Discussion in 'FB series of products' started by aricha, Feb 9, 2017.
Is there a document about the Scan Guard?
What is it guarding, the scanners or audience?
You ask a very good question, and it's one that we really need to clarify in the upcoming FB4 documentation.
Nevertheless, "Scan Guard" is a kind of scan-fail safeguard that is built into FB4. In order to use it, the FB4 generally must be installed directly inside a laser projector, and must have the "position" signal from the X- and Y-scanners connected to the FB4. When that is done, the FB4 can monitor the position signals and get an idea how fast the scanners are going, and also where the scanners are projecting, and then make intelligent decisions as to whether or not to apply blanking to the signal.
So, for example, let's say you are projecting a very slow moving beam. This kind of thing is potential harmful for audiences (if the beam is projected directly into an audience, and if the beam has sufficiently high power, and sufficiently low divergence). So "Scan Guard" can be enabled to prevent this sort of thing from happening. There are parameters that you can adjust which control how fast the beam must be moving, and also parameters which will help FB4 to understand where the audience is located (i.e below a "horizon").
I will STRONGLY CAUTION EVERYBODY that this "Scan Guard" feature SHOULD NOT BE RELIED UPON AS THE SOLE AUDIENCE PROTECTION MEASURE!!! For the absolute best protection, customers should use our PASS system, which is based almost entirely on analog hardware (not software), and which includes multiple redundant circuits to monitor a wide variety of projector behaviors (not just scan speed and position). FB4 "Scan Guard" feature is a good thing to have -- especially as an ADDITIONAL layer of safety.
In your article on Audience Scanning (https://pangolinlegacy.com/resguide09a.htm) you mention a simplified approach to analyzing shows which is based on 2 assumptions:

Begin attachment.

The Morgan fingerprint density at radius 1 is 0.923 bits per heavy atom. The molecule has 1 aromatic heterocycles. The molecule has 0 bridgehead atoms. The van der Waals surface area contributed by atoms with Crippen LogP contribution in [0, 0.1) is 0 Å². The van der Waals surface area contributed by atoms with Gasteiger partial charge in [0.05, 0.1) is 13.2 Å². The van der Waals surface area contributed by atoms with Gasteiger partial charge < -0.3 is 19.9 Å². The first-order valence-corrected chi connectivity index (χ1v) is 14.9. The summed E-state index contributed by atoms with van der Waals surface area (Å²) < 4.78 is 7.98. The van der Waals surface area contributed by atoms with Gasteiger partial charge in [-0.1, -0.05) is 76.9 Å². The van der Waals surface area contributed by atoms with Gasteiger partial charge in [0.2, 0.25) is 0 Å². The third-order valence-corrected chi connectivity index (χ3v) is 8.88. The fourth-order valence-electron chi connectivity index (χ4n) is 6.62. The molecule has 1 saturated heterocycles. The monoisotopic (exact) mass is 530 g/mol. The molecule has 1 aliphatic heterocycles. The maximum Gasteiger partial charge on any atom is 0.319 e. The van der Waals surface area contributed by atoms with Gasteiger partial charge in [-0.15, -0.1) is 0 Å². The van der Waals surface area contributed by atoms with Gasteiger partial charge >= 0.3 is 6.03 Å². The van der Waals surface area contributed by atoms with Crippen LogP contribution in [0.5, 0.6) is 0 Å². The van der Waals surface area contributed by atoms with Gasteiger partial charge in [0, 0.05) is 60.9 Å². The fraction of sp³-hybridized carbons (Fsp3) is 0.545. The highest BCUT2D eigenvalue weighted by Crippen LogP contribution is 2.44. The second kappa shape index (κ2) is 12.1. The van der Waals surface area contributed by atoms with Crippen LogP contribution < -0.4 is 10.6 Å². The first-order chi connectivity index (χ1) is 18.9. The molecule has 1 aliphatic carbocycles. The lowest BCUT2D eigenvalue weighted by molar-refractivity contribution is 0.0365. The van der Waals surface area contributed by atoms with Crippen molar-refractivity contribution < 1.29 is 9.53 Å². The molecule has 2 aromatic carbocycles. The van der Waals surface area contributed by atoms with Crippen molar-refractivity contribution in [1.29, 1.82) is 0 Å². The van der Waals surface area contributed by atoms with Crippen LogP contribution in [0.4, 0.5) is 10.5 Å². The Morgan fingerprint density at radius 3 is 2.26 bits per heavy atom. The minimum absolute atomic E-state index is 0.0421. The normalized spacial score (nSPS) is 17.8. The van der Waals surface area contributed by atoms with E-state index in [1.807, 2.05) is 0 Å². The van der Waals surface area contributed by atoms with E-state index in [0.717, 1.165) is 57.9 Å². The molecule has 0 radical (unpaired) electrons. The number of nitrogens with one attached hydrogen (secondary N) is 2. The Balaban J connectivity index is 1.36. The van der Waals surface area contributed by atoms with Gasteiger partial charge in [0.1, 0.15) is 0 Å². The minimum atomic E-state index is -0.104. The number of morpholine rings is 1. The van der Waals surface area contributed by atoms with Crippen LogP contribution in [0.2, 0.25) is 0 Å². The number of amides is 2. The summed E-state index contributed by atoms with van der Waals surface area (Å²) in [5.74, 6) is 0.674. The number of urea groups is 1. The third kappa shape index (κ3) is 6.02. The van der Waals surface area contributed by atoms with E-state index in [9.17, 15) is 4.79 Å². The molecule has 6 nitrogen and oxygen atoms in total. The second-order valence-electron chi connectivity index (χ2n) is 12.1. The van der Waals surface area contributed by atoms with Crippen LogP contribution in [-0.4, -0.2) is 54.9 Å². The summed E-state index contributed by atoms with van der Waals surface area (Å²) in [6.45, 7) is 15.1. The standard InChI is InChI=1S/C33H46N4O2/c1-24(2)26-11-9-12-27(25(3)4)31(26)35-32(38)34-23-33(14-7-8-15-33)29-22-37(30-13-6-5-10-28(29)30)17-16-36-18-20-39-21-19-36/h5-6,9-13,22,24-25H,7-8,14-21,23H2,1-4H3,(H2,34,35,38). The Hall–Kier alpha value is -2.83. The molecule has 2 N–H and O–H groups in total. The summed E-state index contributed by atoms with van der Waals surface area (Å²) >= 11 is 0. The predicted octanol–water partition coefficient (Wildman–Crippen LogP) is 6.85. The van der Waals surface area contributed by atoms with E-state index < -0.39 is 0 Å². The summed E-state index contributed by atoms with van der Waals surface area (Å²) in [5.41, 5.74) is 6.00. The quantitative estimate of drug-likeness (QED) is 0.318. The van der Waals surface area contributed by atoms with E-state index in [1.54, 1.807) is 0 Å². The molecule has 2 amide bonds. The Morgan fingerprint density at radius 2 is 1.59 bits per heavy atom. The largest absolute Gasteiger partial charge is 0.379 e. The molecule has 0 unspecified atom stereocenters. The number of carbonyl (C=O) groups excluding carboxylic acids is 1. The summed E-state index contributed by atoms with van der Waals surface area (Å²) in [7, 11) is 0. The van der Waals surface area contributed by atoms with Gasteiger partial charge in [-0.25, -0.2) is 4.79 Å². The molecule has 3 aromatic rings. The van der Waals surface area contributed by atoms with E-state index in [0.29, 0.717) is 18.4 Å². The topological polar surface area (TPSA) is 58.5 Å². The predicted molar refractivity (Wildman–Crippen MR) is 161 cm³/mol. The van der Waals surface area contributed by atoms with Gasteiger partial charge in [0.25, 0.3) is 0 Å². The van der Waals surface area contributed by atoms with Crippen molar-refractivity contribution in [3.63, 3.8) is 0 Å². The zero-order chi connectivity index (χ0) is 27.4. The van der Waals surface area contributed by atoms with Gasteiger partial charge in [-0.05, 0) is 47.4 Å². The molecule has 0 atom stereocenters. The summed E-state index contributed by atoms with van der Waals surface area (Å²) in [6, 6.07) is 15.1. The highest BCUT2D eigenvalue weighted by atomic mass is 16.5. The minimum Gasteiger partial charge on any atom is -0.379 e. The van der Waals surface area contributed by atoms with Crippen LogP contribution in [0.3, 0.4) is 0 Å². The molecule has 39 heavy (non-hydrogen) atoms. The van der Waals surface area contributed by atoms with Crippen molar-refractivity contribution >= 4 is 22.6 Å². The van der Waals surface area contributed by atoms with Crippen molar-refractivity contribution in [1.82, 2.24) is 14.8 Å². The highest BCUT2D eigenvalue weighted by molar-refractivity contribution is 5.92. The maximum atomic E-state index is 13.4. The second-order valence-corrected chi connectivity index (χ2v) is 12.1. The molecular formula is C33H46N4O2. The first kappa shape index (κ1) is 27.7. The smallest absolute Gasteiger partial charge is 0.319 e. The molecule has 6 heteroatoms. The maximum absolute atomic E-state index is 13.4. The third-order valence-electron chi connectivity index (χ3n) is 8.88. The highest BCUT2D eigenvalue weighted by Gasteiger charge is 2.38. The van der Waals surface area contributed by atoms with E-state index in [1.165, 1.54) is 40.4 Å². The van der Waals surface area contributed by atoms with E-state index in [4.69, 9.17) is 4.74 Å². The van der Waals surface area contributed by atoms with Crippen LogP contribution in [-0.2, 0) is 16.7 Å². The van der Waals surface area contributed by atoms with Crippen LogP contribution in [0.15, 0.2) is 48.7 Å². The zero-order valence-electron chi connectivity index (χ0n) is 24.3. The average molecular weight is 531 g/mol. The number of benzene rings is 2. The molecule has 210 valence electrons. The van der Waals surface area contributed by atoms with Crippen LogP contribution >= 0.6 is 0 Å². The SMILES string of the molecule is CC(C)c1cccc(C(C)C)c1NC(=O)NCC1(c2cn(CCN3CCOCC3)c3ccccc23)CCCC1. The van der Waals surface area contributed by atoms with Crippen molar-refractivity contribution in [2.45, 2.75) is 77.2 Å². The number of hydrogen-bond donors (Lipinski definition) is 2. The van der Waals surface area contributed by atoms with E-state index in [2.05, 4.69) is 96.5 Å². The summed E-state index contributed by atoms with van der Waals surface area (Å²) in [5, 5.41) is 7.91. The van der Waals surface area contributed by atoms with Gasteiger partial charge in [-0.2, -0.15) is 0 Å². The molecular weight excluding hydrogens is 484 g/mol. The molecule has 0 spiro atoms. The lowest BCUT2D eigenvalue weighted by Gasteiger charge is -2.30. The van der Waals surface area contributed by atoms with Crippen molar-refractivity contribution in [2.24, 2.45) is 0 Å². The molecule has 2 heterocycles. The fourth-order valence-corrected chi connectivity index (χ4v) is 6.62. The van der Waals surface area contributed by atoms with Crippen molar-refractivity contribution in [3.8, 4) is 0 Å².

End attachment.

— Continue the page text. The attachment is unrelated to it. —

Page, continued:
The actual scanning and beam modulation need to happen at a rate fast enough to keep the pulse-width experienced by the eye around 1millisecond or faster.
The maximum irradiance of a beam measured at the closest point of audience access needs to be somewhere between 5mW/cm2 and 10mW/cm2.
Assuming you don't have a PASS system installed and are using Pangolin Safety Lenses and Beam Attenuation Maps in Beyond to reduce beam power, can you give any guidance for Scan Guard settings (Min Velocity and Dwell Time) that would satisfy the requirement for keeping "the pulse-width experienced by the eye to around 1millisecond or faster"?
Thanks for writing to us, and for paying such close attention to our writings. That article that appeared in The Laserist magazine was written very long ago, but still has great information. However, my general recommendations are as follows:
1. Generate a completely non-moving and unmodulated beam (not terribly easy with FB4, since we *really* try to keep things safe and apply modulation when needed). This may require you to turn on the lasers someway-somehow that does not involve the FB4.
2. Through lensing and also adjusting the maximum laser power (probably operating at below 100% -- i.e. below 5V modulation level), make sure the *irradiance* at the closest point of audience access does not exceed 10mW per square centimeter.
One way of doing this would be to create a 7mm aperture (for example, sheet of metal with a 7mm hole in it), project your non-moving beam toward (and through) that hole, and make sure a regular old laser power meter (located on the other side of that hole) reads no greater than 5mW.
It's a little secret (although sometimes discussed by me and John O'Hagan) that 5mW into a 7mm round aperture is roughly equivalent to 10mW per square centimeter.
(As a review of laser classes: Class 3R is nothing more than "5 times Class 1". Since Class 1 is 1mW, Class 3R is 5mW into the 7mm round aperture.)
The real challenge is finding a laser power meter that will measure in the milliwatts, but Thorlabs actually has a few, including one that can measure white light in the milliwatts.
3. Once you've accomplished points 1 and 2 above, you are *pretty much* home free, and the reason why you are is because you will have created a scenario where the laser projector puts out what is effectively Class 3R light levels. Therefore any scan fail on top of that would improve things even further.
So -- as a general recommendation, adjust FB4 scan guard to the point where it does not "cut up" (i.e. start interfering with) *normal* show content such as sheets, fans, tunnels, etc.
Note that the use of SafetyScan lenses along with FB4 would surely be better than nothing, and we would solute you for doing your part to keep laser shows safe. But it's still not as good as PASS, because PASS plays a more active role in laser show safety, and has an electronic design that includes redundant circuits. So PASS is still the gold standard for touring shows and mission-critical situations.
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